I hope continued outcry will make the administration rethink that plan, especially since there are alternatives to detention that have been shown to be effective and much, much cheaper. Given this reality, I struggle to find a rationale for detaining these families during their asylum proceedings other than to deter people from exercising their legal right to request asylum... which is a rationale administration officials have actually admitted to.

This made me lolsob a bit, particularly because a lot of people keep forgetting that Democrats have repeatedly tried to make deals on immigration only to have them fall apart due to Republican hardliners.

And here is my "if you read only one thing" pick for this week. Please read this thread:

We are in a very dangerous place as a country right now. Things are happening that could well turn out to be the initial steps to something very, very bad. This thread is a message from Germans of the 1930s, but present day Germans (who, unlike Americans, learn the full truth about the worst of their history in school) have also been trying to warn us. I hope enough of us listen to allow us to change course. 

I have said many times that I think the 2018 elections are the most important of my life. I am pushing myself to do more to fight for the outcome I think we need to remain a democracy on the path to living up to our ideals. I truly think we have this election and maybe the 2020 election to choose that outcome. If we don't swing at least the house in 2018 and we re-elect Trump in 2020, I think we are leaving the fate of our democracy in the hands of a man who looks up to dictators and the people who have deluded themselves into thinking they can use him to achieve their aims and do not realize that it will actually be the other way around. I do not have high hopes for that situation ending well. So: Let's fight now to avoid the darkest timeline.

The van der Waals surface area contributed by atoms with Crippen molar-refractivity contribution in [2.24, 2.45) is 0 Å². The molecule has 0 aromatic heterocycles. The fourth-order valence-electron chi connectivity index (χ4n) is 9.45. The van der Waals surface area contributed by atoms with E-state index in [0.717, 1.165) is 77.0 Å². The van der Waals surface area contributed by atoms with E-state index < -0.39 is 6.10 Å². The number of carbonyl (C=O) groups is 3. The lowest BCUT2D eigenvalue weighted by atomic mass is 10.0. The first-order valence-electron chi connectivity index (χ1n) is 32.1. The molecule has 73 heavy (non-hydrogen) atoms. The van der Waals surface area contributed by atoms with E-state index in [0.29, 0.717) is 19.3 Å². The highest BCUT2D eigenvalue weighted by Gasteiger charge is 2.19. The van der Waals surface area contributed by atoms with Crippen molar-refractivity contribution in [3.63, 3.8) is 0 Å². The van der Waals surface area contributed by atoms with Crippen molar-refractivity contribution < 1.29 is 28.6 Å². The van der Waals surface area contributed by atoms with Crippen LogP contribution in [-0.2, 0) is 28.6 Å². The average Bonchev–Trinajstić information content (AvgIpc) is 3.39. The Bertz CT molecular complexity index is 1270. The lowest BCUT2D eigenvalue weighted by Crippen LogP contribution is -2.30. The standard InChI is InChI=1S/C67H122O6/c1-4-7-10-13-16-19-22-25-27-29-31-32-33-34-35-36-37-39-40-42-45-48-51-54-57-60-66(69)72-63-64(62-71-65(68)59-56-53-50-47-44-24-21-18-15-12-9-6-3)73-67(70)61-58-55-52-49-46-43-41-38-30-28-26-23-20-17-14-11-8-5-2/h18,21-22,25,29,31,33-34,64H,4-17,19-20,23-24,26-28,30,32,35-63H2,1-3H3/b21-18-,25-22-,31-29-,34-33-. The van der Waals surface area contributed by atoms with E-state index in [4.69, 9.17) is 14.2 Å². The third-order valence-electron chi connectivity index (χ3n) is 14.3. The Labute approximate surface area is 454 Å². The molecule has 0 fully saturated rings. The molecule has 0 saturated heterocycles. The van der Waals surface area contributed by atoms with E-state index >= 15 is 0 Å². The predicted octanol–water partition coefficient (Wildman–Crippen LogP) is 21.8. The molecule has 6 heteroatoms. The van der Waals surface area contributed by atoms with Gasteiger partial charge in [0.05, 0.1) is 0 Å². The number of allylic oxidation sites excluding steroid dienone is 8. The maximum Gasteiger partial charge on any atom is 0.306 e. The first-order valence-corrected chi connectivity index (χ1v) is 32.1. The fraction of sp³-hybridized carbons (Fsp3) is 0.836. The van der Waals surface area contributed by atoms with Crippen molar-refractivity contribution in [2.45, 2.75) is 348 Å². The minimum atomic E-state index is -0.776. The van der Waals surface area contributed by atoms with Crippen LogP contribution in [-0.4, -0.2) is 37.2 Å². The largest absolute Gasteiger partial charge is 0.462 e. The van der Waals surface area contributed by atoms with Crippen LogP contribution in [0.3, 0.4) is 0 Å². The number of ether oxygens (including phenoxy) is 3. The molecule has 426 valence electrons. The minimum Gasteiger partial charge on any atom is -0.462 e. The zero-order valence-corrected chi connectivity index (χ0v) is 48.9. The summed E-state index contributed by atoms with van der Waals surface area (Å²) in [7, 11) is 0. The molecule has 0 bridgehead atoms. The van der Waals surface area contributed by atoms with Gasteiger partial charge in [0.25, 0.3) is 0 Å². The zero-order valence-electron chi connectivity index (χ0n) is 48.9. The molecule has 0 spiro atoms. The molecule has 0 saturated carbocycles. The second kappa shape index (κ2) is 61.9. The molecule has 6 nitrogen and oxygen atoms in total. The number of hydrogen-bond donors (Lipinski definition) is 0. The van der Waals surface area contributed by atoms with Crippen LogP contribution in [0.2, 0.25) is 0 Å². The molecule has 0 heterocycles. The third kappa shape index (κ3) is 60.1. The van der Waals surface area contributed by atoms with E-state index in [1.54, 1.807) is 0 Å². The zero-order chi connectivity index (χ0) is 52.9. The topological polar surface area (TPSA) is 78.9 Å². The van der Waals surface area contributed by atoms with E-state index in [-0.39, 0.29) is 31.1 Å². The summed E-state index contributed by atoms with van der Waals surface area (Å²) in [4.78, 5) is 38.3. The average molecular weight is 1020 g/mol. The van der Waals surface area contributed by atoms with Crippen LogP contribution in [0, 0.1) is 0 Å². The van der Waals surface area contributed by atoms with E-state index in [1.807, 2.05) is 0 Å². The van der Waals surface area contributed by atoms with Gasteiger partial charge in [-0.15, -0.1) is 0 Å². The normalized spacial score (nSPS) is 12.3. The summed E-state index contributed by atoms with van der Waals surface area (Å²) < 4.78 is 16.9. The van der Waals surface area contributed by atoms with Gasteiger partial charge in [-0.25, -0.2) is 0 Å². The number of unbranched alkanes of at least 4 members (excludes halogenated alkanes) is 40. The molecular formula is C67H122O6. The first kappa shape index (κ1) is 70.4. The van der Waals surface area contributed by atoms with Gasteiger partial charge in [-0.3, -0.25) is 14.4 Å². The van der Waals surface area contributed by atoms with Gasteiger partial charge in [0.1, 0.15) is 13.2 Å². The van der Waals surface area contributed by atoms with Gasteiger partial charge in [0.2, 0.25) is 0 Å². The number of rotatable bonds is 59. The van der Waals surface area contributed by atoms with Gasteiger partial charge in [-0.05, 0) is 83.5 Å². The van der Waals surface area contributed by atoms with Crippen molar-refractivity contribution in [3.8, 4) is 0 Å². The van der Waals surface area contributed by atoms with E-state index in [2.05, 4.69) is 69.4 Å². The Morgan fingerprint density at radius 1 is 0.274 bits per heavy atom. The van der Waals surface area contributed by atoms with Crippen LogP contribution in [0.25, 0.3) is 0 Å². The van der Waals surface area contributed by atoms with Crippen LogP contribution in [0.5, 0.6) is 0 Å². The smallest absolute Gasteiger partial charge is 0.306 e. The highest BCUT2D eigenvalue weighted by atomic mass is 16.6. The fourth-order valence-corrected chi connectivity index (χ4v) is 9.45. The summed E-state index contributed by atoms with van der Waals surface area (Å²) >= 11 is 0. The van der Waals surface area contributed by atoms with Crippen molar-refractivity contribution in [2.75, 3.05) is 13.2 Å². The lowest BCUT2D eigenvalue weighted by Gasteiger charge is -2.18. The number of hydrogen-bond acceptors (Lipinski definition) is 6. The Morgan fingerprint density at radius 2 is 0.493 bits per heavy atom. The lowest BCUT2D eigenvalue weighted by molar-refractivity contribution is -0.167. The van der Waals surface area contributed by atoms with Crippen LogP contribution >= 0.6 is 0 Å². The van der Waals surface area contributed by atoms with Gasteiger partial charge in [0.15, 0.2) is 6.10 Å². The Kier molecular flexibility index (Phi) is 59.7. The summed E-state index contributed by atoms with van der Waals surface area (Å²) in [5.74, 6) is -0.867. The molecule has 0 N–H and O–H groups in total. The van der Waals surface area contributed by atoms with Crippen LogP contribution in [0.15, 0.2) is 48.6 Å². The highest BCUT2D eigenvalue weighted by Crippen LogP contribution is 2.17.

Here's a political ad that made me donate to someone in a district that is solidly red. I am directing most of my donations to swing districts, but I want to help the candidates fighting the good fight in the more difficult districts, too.


In other news:

I found this Slate article speculating about why Elena Kagan is siding with conservative justices more frequently now to be really interesting, and persuasive. I think this is Kagan's way of fighting to prevent the darkest timeline.

Leaving politics altogether: Here is a good right up from Derek Lowe of a really interesting finding in Alzheimer's research.

Derek Lowe also wrote a good post about the risks of right to try.

Jia Tolentino will make you want to see Coco if you haven't already.

This is cool:

And this made me smile:

Floofy bunny!

Monday, June 18, 2018

What I Am Doing Now

In my Weekend Reading post, I mentioned that I was pulling back from reading all the stories about the humanitarian crisis our government has created on our southern border because I found it made me despondent, and that made it harder for me to fight for change. I got an email from a reader asking me what I was doing to fight for change right now. I used to post my weekly actions to Twitter every Wednesday morning, but since going back to a regular full time job, I haven't been doing that. I have been trying to take action, though.